On the side of his father, John, a Leap man, Conor’s uncles Bertie (Skibbereen), Dan (Leap) and aunt Gretta Galvin (Skibbereen) were there, while on his mother Helen’s side – she’s originally from Dunmanway and is principal of Crossmahon National School – Conor’s aunts Nuala Hennessey (Ballineen) and Catriona O’Donovan (Dunmanway)were equally proud of their nephew’s fantastic exploits.
Conor’s older sister Elaine also attended, while his older brother Patrick, who works in London and watches Conor whenever he’s in the English capital, couldn’t make the trip back home.
Home comforts agree with this former Bandon and Douglas Hall underage soccer prodigy.
‘I love coming back home. It gets you away from constant football. If you’re out for a bite to eat over there you’ll have fans wanting to talk all about football, so it’s nice to escape that for a few weeks and just chill out.’
A holiday in Dubai with his girlfriend Shelby Tribble – the current Miss Great Britain, and who joined Conor in West Cork after jetting in last Friday – was followed by six days in Las Vegas with some of his friends, before returning back to Bandon, where this adventure all started.
‘He was a ridiculous soccer player when he was younger,’ Brian Hurley explained.
‘I remember one year in the Kennedy Cup, when I was with the West Cork Schoolboys’ League and he was with Cork City, and he was pure class – he’s a cracking left foot and one of the goals he got was right out of the top drawer. You could see he had that something special.’
Last weekend, the two friends caught up, like they always do when Hourihane returns home. Relaxing in the sitting-room at Old Chapel, Bandon, the two will share stories over a glass of Club Orange, like they always do. Hurley laughs.
‘He’s a big fan of the Club Orange. He loves it. That’s another one of his secrets out there now,’ he smiled, himself quite keen on it as well.
Hurley adds: ‘He’s still pure West Cork, he has still the same accent and he’s still the same guy.’
Paudie Palmer, of C103 fame, concurs. Not a stranger to telling stories, he offers one up. ‘I met Conor in downtown Bandon one day and asked him to pop into St Brogan’s College to give a quick chat. He came in the next day and met the students – it was the highlight of their year. He was fantastic, totally obliging and down to earth,’ Palmer explained.
But it’s what Hourihane has achieved on the football field that will define his career. He was 16 when he left these West Cork shores and after spells with Sunderland and Ipswich Town, it took off at Plymouth Argyle.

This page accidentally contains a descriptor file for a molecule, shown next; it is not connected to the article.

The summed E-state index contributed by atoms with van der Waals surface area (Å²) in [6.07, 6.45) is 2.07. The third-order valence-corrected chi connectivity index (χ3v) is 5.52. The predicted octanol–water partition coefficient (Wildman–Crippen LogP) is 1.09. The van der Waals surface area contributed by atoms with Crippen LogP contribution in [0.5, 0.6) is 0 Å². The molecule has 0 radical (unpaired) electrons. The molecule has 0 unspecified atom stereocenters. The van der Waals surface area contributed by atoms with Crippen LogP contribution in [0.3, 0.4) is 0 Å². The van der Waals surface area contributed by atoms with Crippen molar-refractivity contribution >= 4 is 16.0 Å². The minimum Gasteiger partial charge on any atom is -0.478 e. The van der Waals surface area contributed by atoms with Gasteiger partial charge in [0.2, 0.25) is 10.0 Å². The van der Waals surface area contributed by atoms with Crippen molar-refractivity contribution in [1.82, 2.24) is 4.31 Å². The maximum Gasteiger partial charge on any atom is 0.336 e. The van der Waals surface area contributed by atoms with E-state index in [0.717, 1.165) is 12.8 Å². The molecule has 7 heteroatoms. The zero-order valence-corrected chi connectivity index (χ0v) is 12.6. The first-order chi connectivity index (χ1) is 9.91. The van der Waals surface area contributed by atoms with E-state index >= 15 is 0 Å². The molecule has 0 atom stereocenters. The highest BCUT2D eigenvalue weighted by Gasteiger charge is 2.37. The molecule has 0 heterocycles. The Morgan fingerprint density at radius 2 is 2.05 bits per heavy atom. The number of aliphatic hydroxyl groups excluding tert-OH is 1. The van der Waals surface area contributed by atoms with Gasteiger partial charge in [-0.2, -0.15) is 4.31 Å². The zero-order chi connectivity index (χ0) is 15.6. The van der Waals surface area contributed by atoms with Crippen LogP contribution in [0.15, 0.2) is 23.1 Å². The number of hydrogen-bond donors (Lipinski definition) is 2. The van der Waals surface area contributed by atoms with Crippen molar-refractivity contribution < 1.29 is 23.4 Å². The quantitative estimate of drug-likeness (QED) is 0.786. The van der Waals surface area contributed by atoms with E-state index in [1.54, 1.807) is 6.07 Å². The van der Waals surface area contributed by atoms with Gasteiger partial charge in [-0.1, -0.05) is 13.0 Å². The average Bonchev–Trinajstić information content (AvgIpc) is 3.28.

In the three years he spent at the League Two outfit, he played 142 times, scored 16 goals, and was made club captain in 2013. Then Barnsley came calling and it took three bids, and £200,000, to prize him away from Plymouth.
Personally, it was an important move for Hourihane, as it moved him up the leagues. ‘Moving to Barnsley was a challenge, but I am one of those lads who thinks that wherever I end up I’ll always do well,’ he said, and that’s just what he has achieved.
Considering he scored 16 goals in three years with Plymouth, to finish with 14 in his first season with Barnsley was terrific. Signed for the Oakwell side by former boss Danny Wilson, he spotted goal potential in Hourihane. And after being pushed further forward, the Bandon man has delivered, helped by hours studying Chelsea midfield great (and record goal scorer) Frank Lampard.
‘One of the coaches with Barnsley showed me a lot of videos of Frank Lampard – how he gets into the box and scores all those goals,’ the former Republic of Ireland U21 international said.
‘Lampard’s goal-scoring record is phenomenal. His movement in the box is exceptional. He’s like a striker. He’ll make a move in the box and if the ball doesn’t come he’ll make another move. With Lampard I don’t watch the goals from 30 yards out, I’m interested in his goals from six yards out, to see what he did to get in that position.
‘Goals are important, obviously, so if you can add goals to your game then you make yourself a more valuable player. I had ten goals by the start of January so I was targeting 16 or 17, so to only end up with 14 goals at the end was a little disappointing. But if someone had offered me 14 goals at the start of the season I’d have been very happy.’
Hourihane’s obviously doing something right. The Yorkshire Post outlined five things Barnsley need to do for the 2015/16 season – among them was the statement: Keep hold of Conor Hourihane.
On The Southern Star’s Facebook page, Paul O’Driscoll left a comment: ‘I live in Barnsley and he’s one hell of a player. I’d be very surprised if we don’t get an offer for him from a Championship club this summer but would be very happy if we don’t.’